Taken together, the rulings represent a potential sea change in the legal landscape. “It means that lawsuits will go farther than they used to go before they settle, or they might actually go to trial, because these last couple of decisions now give juries a lot more authority to make decisions about whether aircraft and aircraft parts designs were safe,” Sobel told AIN. “The FAA has experts on what are the elements of safe design, and now jurors just drawn from a pool of the public will get to decide whether what the FAA required was safe enough.”
He noted that those jurors will be “educated” by dueling experts, with lawyers on the plaintiff’s (injured party) side arguing there could have been a safer way to design the aircraft or component, while those for the defendant (manufacturer) countering that they were in compliance with FAA guidance, which may no longer be enough.
“Because state law differs from state-to-state, and all of these cases are being decided by juries, there might be 50 different standards for an airplane or component design because 50 different juries decided there’s something more and better than what the FAA requires could be done,” Sobel explained, adding it could put airframers and component makers in an “impossible situation." "They can’t simply change the design because a jury decided that there was a safer way to design the airplane or its components.”
As AOPA described in its amicus curiae brief to the Sikkelee court, “These aviation product-liability actions result in the imposition of state-law duties, which interfere and conflict with federal control of aviation products and continued operational safety.” As a result the document concluded, “Manufacturer compliance with these variable state-law duties is practically impossible because the federal regulatory scheme requires approval from the FAA to change an approved aircraft design.”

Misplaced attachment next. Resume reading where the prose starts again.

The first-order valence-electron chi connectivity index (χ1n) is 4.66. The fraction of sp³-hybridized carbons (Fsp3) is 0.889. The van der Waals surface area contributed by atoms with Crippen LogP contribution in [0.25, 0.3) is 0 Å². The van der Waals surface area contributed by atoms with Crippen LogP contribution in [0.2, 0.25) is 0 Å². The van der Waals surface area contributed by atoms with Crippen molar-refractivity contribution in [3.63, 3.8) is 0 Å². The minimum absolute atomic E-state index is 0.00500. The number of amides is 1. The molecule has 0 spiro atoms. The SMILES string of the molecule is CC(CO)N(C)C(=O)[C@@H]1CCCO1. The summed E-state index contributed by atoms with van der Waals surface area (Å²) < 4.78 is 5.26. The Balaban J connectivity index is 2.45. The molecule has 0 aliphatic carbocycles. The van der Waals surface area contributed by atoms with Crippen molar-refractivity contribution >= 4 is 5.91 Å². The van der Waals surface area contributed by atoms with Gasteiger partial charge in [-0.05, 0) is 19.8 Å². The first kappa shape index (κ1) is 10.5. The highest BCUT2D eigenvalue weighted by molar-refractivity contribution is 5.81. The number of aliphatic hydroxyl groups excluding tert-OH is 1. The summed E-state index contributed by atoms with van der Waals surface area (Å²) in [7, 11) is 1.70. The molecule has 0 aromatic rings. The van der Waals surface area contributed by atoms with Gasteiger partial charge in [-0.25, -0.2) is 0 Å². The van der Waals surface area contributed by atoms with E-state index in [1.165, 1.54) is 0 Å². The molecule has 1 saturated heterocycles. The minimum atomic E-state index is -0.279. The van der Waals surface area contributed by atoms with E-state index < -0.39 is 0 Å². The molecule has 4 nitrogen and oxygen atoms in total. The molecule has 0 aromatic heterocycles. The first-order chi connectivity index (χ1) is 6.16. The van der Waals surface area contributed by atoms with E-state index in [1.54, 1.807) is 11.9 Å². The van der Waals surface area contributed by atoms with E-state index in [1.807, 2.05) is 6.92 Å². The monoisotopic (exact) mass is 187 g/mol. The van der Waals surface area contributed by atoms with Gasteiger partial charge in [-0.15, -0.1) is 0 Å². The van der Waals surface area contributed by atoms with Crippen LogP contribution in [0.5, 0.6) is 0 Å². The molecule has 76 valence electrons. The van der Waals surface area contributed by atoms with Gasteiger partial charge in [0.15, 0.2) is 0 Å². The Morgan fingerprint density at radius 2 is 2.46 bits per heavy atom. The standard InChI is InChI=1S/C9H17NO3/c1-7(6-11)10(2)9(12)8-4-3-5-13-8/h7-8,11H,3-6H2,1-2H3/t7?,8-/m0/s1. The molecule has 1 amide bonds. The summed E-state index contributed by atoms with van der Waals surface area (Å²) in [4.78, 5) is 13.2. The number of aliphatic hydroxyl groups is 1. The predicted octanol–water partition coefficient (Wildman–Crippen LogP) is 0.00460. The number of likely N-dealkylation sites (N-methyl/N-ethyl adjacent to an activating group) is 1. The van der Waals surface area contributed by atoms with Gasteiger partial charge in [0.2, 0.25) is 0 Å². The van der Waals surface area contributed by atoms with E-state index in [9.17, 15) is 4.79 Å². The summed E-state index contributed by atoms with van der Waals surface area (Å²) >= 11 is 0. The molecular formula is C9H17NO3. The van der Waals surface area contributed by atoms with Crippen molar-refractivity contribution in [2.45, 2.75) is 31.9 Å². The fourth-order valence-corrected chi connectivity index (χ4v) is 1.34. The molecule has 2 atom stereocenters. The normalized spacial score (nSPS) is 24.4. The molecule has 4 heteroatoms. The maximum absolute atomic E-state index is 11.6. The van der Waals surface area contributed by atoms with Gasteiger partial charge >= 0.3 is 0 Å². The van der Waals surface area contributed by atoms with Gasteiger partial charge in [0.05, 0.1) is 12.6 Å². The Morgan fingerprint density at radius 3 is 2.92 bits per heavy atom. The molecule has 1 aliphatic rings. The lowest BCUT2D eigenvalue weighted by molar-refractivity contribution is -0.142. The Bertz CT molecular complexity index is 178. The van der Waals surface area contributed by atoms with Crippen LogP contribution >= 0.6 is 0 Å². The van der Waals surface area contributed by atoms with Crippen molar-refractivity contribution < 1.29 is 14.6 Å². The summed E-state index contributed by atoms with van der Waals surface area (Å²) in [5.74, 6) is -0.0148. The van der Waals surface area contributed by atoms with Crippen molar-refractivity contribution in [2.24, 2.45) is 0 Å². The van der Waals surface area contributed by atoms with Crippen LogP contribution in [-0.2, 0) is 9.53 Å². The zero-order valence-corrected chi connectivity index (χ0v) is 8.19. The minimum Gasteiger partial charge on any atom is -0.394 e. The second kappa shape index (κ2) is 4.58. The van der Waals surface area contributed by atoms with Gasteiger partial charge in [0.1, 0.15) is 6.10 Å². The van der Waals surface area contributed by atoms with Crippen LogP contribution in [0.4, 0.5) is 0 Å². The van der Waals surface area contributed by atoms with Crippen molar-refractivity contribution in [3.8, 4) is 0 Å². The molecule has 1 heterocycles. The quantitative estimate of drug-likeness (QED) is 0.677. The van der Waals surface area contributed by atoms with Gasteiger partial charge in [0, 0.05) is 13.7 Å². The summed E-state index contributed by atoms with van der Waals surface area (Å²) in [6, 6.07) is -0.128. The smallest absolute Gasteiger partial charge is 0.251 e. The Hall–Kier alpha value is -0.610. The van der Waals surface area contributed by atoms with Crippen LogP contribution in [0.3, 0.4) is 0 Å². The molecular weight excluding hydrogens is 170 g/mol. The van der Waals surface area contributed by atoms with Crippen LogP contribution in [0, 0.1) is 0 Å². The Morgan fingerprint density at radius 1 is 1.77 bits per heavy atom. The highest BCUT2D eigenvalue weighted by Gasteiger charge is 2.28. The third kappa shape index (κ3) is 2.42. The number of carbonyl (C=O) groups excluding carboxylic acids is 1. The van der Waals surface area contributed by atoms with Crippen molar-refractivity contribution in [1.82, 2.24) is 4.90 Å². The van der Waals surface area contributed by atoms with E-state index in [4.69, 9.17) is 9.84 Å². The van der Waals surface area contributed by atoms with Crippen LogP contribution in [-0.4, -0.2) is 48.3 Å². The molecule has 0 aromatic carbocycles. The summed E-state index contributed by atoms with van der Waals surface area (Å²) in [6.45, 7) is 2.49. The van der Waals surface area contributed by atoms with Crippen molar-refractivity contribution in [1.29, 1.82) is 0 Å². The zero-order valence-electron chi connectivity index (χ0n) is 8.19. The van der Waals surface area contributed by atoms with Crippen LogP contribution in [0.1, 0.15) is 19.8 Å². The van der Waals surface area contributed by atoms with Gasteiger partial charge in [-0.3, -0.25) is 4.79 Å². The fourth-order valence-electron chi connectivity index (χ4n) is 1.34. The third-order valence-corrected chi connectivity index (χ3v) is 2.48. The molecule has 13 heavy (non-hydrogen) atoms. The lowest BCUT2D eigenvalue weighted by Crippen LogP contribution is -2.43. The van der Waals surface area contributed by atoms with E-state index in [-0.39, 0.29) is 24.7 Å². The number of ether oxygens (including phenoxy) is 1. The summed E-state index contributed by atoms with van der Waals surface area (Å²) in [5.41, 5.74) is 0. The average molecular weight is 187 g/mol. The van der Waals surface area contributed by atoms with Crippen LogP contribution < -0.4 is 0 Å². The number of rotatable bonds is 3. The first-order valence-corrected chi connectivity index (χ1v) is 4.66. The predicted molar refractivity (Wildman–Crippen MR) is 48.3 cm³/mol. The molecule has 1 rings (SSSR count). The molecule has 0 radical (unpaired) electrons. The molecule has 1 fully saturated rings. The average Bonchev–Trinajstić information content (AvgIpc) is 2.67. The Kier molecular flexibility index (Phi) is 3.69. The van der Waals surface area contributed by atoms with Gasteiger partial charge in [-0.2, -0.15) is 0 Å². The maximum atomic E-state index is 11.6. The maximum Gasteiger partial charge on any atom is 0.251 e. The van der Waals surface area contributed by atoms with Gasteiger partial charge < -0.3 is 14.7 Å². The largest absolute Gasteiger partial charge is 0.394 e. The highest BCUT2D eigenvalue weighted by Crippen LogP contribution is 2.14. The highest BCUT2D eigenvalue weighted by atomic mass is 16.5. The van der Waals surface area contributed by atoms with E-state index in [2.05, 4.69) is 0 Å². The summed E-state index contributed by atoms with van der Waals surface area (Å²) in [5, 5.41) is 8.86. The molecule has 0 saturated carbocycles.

GAMA concurred, explaining in its amicus brief prepared for the same trial: “The federal regulatory framework for the design and manufacturing of aviation products requires federal preemption to achieve congressional safety goals. It cannot coexist with supplementation by, or variation among, local safety standards; piecemeal, inconsistent regulation of aviation products undermines safety, rather than enhances it.”
The result of the rulings, AOPA noted, will have a severe effect on the industry: “Allowing a lay jury to retroactively impose state-law duties, in a field where it has no authority, has negatively impacted and continues to threaten the affordability and safety of general aviation,” the organization stated.
Sobel believes that with more lawsuits going to trial, the cost of these rulings will ultimately be borne by the end user. “Additional costs of defending these lawsuits will result in higher insurance premiums, higher prices for airplanes and their components, and the higher prices come out of the pockets of owners and operators,” he told AIN.
According to Sobel, if the industry finds itself covered under an avalanche of litigation, it would be up to Congress to decide whether it would add further protections to the General Aviation Revitalization Act, possibly in the form of an amendment stating anything that was designed in accordance with specifications required by the FAA is deemed to be safe as a matter of law, thus clearly stating long-held legal opinion and finally removing any ambiguity from the interpretations.